He’s a young player, coming off an ACL injury, so there’s not much reason for alarm. But given the opportunity to start, you would have liked Green to show a little more than five carries for 10 yards.
The Packers defensive line controlled the line of scrimmage for most of the night. Cincinnati got little to nothing running the football (14 carries for 32 yards from running backs), and the the pocket was sloppy for Andy Dalton on most drop backs. In fact, Dalton had 20 official drop backs Thursday night, and I counted at least 10 times where the pocket either got uncomfortable or the Packers applied pressure that directly led to a negative play. That would have been an unheard-of ratio in 2011.
Second-round pick Jerel Worthy clearly had his best game as a pro. Playing mostly in the nickel, Worthy knifed into the backfield a couple of times to flush Dalton out of the pocket. He also whiffed on a sure sack in the second quarter. It was an encouraging appearance for Worthy and the rest of the defensive line.
Nick Perry and Dezman Moses
Both Perry and Moses stuck out on film.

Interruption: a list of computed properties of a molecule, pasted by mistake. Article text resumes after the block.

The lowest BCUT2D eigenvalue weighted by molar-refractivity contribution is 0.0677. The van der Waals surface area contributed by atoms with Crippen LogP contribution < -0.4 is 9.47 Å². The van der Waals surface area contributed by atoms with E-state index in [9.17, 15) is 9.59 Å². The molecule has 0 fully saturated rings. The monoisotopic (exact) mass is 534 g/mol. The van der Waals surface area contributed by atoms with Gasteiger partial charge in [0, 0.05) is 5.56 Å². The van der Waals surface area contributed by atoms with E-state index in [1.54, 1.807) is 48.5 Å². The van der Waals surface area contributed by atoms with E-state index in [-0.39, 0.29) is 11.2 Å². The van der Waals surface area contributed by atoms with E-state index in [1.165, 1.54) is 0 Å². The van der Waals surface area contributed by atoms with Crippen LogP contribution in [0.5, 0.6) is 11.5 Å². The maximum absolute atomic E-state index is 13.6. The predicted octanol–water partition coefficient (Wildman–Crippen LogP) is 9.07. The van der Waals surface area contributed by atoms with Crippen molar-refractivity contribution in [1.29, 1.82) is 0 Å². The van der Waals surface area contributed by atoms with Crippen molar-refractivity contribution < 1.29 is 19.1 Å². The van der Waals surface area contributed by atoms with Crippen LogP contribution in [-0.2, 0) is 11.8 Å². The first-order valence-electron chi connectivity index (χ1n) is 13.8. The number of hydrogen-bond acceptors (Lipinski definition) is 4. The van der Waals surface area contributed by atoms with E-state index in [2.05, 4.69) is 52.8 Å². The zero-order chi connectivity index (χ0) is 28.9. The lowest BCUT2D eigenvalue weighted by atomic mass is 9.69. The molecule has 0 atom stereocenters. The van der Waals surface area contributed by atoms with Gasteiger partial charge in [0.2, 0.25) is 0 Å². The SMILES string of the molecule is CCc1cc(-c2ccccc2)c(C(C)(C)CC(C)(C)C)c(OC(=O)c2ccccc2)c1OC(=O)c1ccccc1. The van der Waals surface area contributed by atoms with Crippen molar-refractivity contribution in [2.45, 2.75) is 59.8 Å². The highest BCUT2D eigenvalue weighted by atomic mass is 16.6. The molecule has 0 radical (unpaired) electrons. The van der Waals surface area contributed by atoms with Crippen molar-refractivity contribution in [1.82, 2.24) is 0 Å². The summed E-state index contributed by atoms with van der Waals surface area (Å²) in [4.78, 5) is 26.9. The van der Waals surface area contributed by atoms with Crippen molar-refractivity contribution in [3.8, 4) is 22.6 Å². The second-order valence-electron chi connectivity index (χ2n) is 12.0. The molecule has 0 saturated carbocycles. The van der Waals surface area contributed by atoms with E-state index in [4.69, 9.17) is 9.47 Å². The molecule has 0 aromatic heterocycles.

On the Bengals’ second play from scrimmage, Perry blew up the tight end on the edge and helped Ryan Pickett bring down the ball carrier for no gain. A drive later, Perry bull-rushed the tight end right into Dalton’s lap, forcing a bailout and throw away. Setting the edge on running plays won’t be a problem for the powerful outside linebacker, and I’d be surprised if he doesn’t get 6-7 sacks this season by simply beating an in-line tight end on the strong side.
Moses simply makes plays. He’s all over the field with the second unit, whether it is creating pressure on the quarterback or dropping into space. Moses did them both well Thursday night. On a third-and-4 play, Moses dropped in the middle of the field and laid a whack on the Bengals’ receiver running a short crossing route. Cincinnati ended up a yard short and had to punt. He’s a lock for this football team.
The Williams on display Thursday night was the closest we’ve seen to the 2010 version in some time. Facing one of the game’s best young receivers in A.J. Green, Williams played physical at the line and gave very little space downfield. Green caught just one pass for three yards on six targets. Only a nice throw-and-catch from Dalton to Brandon Tate beat Williams Thursday night.